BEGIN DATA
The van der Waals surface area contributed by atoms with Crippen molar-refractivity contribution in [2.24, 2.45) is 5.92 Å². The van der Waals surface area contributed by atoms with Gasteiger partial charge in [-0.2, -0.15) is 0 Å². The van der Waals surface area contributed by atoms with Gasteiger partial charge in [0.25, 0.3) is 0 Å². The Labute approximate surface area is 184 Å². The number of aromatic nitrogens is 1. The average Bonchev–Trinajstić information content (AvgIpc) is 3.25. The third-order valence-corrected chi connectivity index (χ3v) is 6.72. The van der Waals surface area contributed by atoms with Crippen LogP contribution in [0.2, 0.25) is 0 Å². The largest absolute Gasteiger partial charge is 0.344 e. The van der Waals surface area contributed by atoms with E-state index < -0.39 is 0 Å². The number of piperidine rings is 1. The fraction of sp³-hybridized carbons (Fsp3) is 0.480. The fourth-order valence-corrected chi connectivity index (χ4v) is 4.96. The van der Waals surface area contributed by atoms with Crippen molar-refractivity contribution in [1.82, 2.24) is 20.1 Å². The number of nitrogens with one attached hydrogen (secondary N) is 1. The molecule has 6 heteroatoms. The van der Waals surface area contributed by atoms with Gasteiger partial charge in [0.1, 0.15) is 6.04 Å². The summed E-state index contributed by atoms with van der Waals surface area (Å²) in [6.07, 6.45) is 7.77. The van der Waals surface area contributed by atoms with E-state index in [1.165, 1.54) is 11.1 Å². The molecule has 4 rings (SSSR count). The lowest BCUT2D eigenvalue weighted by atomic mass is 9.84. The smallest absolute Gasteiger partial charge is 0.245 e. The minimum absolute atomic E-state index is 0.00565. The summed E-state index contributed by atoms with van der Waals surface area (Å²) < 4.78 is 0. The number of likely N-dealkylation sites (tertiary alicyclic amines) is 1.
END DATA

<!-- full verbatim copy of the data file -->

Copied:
The van der Waals surface area contributed by atoms with Crippen molar-refractivity contribution in [2.24, 2.45) is 5.92 Å². The van der Waals surface area contributed by atoms with Gasteiger partial charge in [-0.2, -0.15) is 0 Å². The van der Waals surface area contributed by atoms with Gasteiger partial charge in [0.25, 0.3) is 0 Å². The Labute approximate surface area is 184 Å². The number of aromatic nitrogens is 1. The average Bonchev–Trinajstić information content (AvgIpc) is 3.25. The third-order valence-corrected chi connectivity index (χ3v) is 6.72. The van der Waals surface area contributed by atoms with Crippen LogP contribution in [0.2, 0.25) is 0 Å². The largest absolute Gasteiger partial charge is 0.344 e. The van der Waals surface area contributed by atoms with E-state index < -0.39 is 0 Å². The number of piperidine rings is 1. The fraction of sp³-hybridized carbons (Fsp3) is 0.480. The fourth-order valence-corrected chi connectivity index (χ4v) is 4.96. The van der Waals surface area contributed by atoms with Crippen molar-refractivity contribution in [1.82, 2.24) is 20.1 Å². The number of nitrogens with one attached hydrogen (secondary N) is 1. The molecule has 6 heteroatoms. The van der Waals surface area contributed by atoms with Gasteiger partial charge in [0.1, 0.15) is 6.04 Å². The summed E-state index contributed by atoms with van der Waals surface area (Å²) in [6.07, 6.45) is 7.77. The van der Waals surface area contributed by atoms with E-state index in [1.165, 1.54) is 11.1 Å². The molecule has 4 rings (SSSR count). The lowest BCUT2D eigenvalue weighted by atomic mass is 9.84. The smallest absolute Gasteiger partial charge is 0.245 e. The minimum absolute atomic E-state index is 0.00565. The summed E-state index contributed by atoms with van der Waals surface area (Å²) < 4.78 is 0. The number of likely N-dealkylation sites (tertiary alicyclic amines) is 1.